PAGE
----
Ohio OVI/DUI: Refusal to Take a Blood, Breath, or Urine Test

In Ohio, if you get pulled over for an OVI (operating a vehicle under the influence) and the officer asks you to take a blood, breath, or urine test, do you have to take one? What happens if you refuse?

Implied Consent

Ohio law requires you to take a blood, breath, or urine test if you are arrested for an OVI. Ohio’s “implied consent” law says that if you are lawfully arrested by an officer who has probable cause to believe that you have been operating under the influence, then you consent to taking a chemical test of your blood, breath, or urine for the purpose of determining your blood alcohol content (BAC). The test must be taken within two hours of driving and the officer gets to choose which test you take.

You could be arrested for an OVI even if you are not driving. If you have physical control of a vehicle while under the influence, then that can be enough for an officer to arrest you. In Ohio, physical control of a vehicle means being in the driver’s seat and having the keys, even if the keys are not in the ignition.

You can read Ohio’s implied consent law in the Ohio Revised Code 4511.191. For more on physical control of a vehicle, see Ohio Revised Code 4511.194.

Refusing to Take the Test

1st Offense

2nd offense

3rd Offense

Refusal to take test

1 year suspension of license

2 year suspension of license

3 year suspension of license

Once you are arrested, you can’t refuse a test without facing the consequences of refusal. The officer does not need to tell you the following penalties for refusing a test. You will lose your license for one year if this is your first refusal, for two years for your second refusal within six years, and for three years for your third refusal within six years. For any subsequent refusal, you will lose your license for five years. If you have had any prior OVI convictions, then the state will count those against you by increasing the time of your suspension. Also, you have to pay a $475 fine to get your license back after you finish your term.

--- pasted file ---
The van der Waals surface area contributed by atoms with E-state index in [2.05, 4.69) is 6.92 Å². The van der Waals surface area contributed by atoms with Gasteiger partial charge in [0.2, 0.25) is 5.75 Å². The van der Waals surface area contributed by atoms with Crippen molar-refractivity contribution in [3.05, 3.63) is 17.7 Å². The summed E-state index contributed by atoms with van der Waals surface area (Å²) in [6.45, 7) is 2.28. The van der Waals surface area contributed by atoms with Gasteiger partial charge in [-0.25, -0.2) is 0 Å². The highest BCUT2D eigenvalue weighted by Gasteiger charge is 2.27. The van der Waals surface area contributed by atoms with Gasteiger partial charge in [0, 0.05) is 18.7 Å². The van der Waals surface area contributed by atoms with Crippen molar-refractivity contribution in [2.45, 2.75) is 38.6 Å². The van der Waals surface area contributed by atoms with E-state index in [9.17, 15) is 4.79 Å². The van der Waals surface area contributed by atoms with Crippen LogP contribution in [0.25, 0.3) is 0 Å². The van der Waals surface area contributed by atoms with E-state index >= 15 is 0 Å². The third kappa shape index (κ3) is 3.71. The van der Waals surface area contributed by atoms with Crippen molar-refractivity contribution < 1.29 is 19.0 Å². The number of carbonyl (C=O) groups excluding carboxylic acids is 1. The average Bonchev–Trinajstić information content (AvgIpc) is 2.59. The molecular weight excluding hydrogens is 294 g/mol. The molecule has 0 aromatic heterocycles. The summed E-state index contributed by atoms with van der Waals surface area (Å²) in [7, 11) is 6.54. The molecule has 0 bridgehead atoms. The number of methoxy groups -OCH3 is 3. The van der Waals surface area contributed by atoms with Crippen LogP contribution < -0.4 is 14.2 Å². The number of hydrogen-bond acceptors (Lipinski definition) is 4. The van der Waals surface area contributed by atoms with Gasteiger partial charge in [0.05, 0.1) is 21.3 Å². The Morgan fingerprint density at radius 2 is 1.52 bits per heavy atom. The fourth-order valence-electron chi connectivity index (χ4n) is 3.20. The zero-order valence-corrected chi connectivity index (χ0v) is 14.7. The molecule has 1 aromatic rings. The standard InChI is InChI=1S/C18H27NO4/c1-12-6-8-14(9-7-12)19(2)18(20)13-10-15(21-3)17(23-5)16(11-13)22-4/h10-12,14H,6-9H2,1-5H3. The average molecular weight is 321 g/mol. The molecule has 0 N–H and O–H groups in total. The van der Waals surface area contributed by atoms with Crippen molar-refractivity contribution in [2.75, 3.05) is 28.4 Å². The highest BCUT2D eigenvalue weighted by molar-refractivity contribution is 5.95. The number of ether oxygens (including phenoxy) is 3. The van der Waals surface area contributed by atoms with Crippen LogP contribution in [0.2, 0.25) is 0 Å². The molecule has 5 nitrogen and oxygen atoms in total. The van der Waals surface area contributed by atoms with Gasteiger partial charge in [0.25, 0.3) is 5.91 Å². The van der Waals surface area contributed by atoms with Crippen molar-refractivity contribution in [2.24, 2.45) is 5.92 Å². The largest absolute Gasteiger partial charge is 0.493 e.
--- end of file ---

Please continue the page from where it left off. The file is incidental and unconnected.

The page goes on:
If you have been convicted of an OVI two or more times within six years of your last offense, the officer can use any reasonable means to make you take any chemical test and should tell you this before asking you to take one. Whether the means are reasonable will depend on the particular situation, but an officer holding a person’s arms down by the wrists so a nurse could draw blood is a good example of acceptable restraint. You can find this example in the case State v. Slates, 2011 Ohio 295 (2011). Once you submit to the blood test, then you have the right to have a medical professional of your choice take an additional test, and the officer should tell this, too.

Should You Refuse to Take a Mandatory OVI Test in Ohio?

It does not help you to refuse to take a blood, breath, or urine test when you are arrested in Ohio because an officer can use reasonable force to make you take one. Although the penalty for a first OVI in Ohio is high - you face up to three days in jail, a fine of at least $375, and your license will be suspended for any time between six months and three years – you may not be able to avoid these consequences by refusing a test. Even in the unlikely event that no test was possible, so the state does not have proof that your BAC was over .08%, you still could be found guilty of an OVI. In fact, the prosecution can use your refusal against you by arguing that you refused the test because you knew that you were intoxicated and guilty of OVI.

Get Help With Your OVI

If you have been arrested on an OVI charge in Ohio or any other state, get help from an experienced OVI attorney. Unlike other traffic related charges, which might be worth fighting without a lawyer, conviction for an OVI has serious consequences – especially if the incident involved injury to people or property, or if it’s your second or subsequent OVI. To avoid or reduce the consequences, your best bet is to find an attorney who is knowledgeable about your state’s laws and about how the system works in your county’s court.


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